At last, I have done well in a secret Santa. Usually, I go to great lengths to buy someone the perfect gift within the budget, only to be given utter rubbish in return.
Of course, I know to give is more important than to receive, but there are limits.
One secret Santa sticks in my mind particularly. The limit was £20 per person, which is generous for this sort of thing, so I figured things would go well.
The name of the person you had to buy for was given out in advance. I was allocated a dear friend to buy for who is stylish and who has to dress rather formally at work.
To my amazement – and, later, his delight – I found him a pair of Paul Smith cufflinks for £20. (Thank you, TK Maxx.)
Damon, meanwhile, was given a gay friend to buy for whose favourite drink is vodka. He bought him a limited-edition, Pride-themed bottle of Absolut, decorated in a rainbow flag design. Cue a happy face.
Other recipients received champagne and red-letter-day vouchers…
What did I get? A novelty bobble hat and a £5 box of chocolates.
“I was hurt, because I felt that the friend who gave me the gift didn’t care enough to try to please me”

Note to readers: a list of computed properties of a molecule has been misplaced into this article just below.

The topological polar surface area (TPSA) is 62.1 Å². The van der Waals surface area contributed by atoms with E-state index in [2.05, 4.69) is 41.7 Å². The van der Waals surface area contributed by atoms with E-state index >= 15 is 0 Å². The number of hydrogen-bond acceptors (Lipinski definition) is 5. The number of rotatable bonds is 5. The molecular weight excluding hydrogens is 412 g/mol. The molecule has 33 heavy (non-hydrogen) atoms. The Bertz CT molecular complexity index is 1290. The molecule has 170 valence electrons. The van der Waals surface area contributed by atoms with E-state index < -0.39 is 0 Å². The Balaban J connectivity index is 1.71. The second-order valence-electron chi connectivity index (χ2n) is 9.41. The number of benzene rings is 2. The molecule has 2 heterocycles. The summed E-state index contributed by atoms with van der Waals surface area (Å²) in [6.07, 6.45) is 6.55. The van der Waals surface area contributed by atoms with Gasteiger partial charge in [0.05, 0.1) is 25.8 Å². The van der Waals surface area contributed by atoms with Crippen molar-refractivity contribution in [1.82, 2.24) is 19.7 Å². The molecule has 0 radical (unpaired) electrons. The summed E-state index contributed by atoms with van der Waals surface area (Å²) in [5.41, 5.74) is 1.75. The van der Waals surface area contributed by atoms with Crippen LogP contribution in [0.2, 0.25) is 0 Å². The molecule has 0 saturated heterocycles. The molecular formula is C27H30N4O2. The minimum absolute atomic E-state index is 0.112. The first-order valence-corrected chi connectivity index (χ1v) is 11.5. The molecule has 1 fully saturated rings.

Yes, I know I’ve mentioned this before – let’s just say, the scars run deep. I was hurt, because I felt that the friend who gave me the gift didn’t care enough to try to please me.
In fairness, I guess she just got the wrong end of the stick about the gift-giving. (That she caught me putting the hat in a bin as we left the restaurant probably hurt her too.)
Mind you, I could have done worse.
Once, for a secret Santa at work, Damon’s colleagues had a £15 limit. Imagine his disappointment when he was given 15 items from the pound shop. (They also went in a bin.)
Now, though, I have done rather well in the work secret Santa. One of my team bought me Michel Roux’s book Cheese.
It’s a gift that says she gave it some thought and picked something I would like. I’m chuffed.
What’s more, I’m now full of ideas for cheese-themed meals I can serve in the coming months…